Branch: Marine Corps
Duty Station: Not Affiliated With a Duty Station
Number of Deployments: 4
Number of PCS's: 5
Share your military spouse story:
I am from a small, rural community in Victor, Idaho, where I grew up on a working ranch as the youngest of 5 children. My upbringing in a town with less than 2,000 people was more sheltered than many others. When I married my husband in 2016, we left rural Idaho for Quantico, Virginia, and my immersion in military culture and life in previously inconceivably large cities began in earnest. My husband was frequently gone during this adjustment, either for field training, formal schools, or deployments, which was challenging for someone not accustomed to living alone or in a dense urban area. We also moved frequently, living in multiple locations in Virginia and California. Inconsistency and uncertainty were common themes for years. Volunteer work became a constant in my personal/professional life in 2020 when I began working as a Volunteer in Service to America (VISTA) at the county recovery center. Helping the most vulnerable members of our community live healthier, sober lifestyles has become an anchor in my personal life that allows me to remain resilient with my challenges. During my tenure as a VISTA, I was fortunate to expand the recovery center's programs by engaging with the Phoenix National Sober Active Community group. This group endeavors to foster a supportive, physically active community for individuals recovering from a substance use disorder and those who choose to live sober. Through this program, I have had the opportunity to bring a renewed emphasis on healthy lifestyle habits to our community. While my tenure as a VISTA has ended, I continue to work as a trainer in the evenings after my full-time position at the local hospital. I believe that I can directly impact the lives of others in my community through education about the connection between physical fitness, sobriety, and overall health.
Share an example of your leadership experience within the military community:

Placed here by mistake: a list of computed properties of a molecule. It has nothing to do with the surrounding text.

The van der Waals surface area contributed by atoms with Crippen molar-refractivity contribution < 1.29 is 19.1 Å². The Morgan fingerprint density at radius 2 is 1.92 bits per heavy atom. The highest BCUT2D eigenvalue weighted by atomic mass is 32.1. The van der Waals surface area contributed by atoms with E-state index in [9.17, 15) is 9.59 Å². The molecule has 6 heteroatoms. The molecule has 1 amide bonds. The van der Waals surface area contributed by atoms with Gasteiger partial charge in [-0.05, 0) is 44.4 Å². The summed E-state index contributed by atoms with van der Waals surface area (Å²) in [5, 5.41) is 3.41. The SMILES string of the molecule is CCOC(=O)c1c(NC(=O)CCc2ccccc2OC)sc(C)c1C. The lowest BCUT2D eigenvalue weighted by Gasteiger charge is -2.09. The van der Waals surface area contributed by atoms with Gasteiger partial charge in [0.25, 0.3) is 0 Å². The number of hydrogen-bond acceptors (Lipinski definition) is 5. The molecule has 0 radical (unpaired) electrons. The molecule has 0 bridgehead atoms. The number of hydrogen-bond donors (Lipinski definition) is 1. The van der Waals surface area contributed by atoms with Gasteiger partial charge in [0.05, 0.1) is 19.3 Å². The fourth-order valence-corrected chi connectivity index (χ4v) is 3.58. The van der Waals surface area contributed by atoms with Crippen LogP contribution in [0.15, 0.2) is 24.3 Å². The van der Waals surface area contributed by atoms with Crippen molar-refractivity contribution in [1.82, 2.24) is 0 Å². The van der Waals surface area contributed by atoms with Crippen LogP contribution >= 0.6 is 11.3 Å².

To be candid, our current duty station is a small, remote area with has very few military members, and my emphasis has been on the greater community. However, when we make our next PCS move, it will be back to an area with a much large military population. I believe that I can continue to help others by engaging with both service members and their spouses to help improve their quality of life.
Describe your involvement in the military community:
Our community is very small, and there is not a great deal of involvement. We engage in the same practices that occur in a larger military community on a small scale. When we move back to an area with a larger military community, I plan to continue my involvement helping service members and spouses the same way I do now with our local community's at-risk population.
Describe how you support your community:
My community engagement has been an important part of my identity and adaptation to life as a military spouse. Before volunteering in my local community, I was often at a loss about how to develop connections after each move. Volunteering to help others has quickly become central to my efforts to establish meaningful connections in our community despite our frequent moves.
What do you advocate for? Why?
I advocate for healthy living for our local community, inside and out of the military. I truly believe that an increased emphasis on health achieved through a healthy diet and exercise dramatically increases one's overall quality of life. When applied specifically to the service member, it makes them more resilient and effective in their profession. When applied to spouses and families, it helps to reduce the overall strain on the family that supports the service member.
How have you spread the message of your platform/advocacy?
Initially, I had to work hard to ensure that I engaged the community about my goals to increase overall health in our community. While I did not use social media much for the endeavor, I relied greatly on everything from creating and passing out pamphlets to in-person meetings with key leaders in the area, the latter being especially effective in a small town. In the future, in a larger area, I will employ social media to message my goals effectively.
What do you hope to accomplish with the AFI Military Spouse of the Year®
I hope to demonstrate that despite the unique challenges of life as a military spouse, we can absolutely impact our communities and the lives of everyone in them. Moving frequently and often managing our homes on our own can be challenging. However, it does not mean that we cannot successfully engage others and set a positive example for the community at the same time.
Karlie Smith is a military spouse, entrepreneur, volunteer, and agent for change in her rural community. As the wife of an active duty Marine, she frequently moves, managing her household independently. Despite the difficulties of her role as a military spouse Karlie has worked tirelessly to earn a Master's degree in Applied Behavioral Analysis while simultaneously operating a small online business through Spouse-ly.
In addition to her other commitments, Karlie volunteered for a year as a Community Outreach Representative, creating resources for individuals struggling with substance abuse, behavioral health, and mental health issues. She volunteers as a physical trainer in our rural community, encouraging a healthy approach to physical conditioning and diet to improve the quality of life where she lives. Combining those two passions, Karlie started volunteering with the Phoenix program, facilitating fitness and creating a sober fitness community for people in recovery.
- by Amish Smith